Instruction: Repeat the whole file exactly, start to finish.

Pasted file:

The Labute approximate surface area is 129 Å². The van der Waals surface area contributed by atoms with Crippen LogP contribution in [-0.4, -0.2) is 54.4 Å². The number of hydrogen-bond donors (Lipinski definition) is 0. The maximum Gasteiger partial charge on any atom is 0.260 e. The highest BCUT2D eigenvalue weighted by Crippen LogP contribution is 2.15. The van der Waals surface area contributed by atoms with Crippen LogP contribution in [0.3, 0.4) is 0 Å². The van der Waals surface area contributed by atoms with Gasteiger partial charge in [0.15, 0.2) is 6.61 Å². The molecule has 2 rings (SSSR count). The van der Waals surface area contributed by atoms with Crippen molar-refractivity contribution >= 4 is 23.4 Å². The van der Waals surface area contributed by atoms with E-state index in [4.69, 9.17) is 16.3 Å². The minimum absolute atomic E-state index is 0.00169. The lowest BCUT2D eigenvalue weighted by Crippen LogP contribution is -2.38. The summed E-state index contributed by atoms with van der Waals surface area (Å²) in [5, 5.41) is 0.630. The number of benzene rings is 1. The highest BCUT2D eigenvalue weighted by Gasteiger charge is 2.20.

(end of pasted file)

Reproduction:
The Labute approximate surface area is 129 Å². The van der Waals surface area contributed by atoms with Crippen LogP contribution in [-0.4, -0.2) is 54.4 Å². The number of hydrogen-bond donors (Lipinski definition) is 0. The maximum Gasteiger partial charge on any atom is 0.260 e. The highest BCUT2D eigenvalue weighted by Crippen LogP contribution is 2.15. The van der Waals surface area contributed by atoms with Crippen LogP contribution in [0.3, 0.4) is 0 Å². The van der Waals surface area contributed by atoms with Gasteiger partial charge in [0.15, 0.2) is 6.61 Å². The molecule has 2 rings (SSSR count). The van der Waals surface area contributed by atoms with Crippen molar-refractivity contribution >= 4 is 23.4 Å². The van der Waals surface area contributed by atoms with E-state index in [4.69, 9.17) is 16.3 Å². The minimum absolute atomic E-state index is 0.00169. The lowest BCUT2D eigenvalue weighted by Crippen LogP contribution is -2.38. The summed E-state index contributed by atoms with van der Waals surface area (Å²) in [5, 5.41) is 0.630. The number of benzene rings is 1. The highest BCUT2D eigenvalue weighted by Gasteiger charge is 2.20.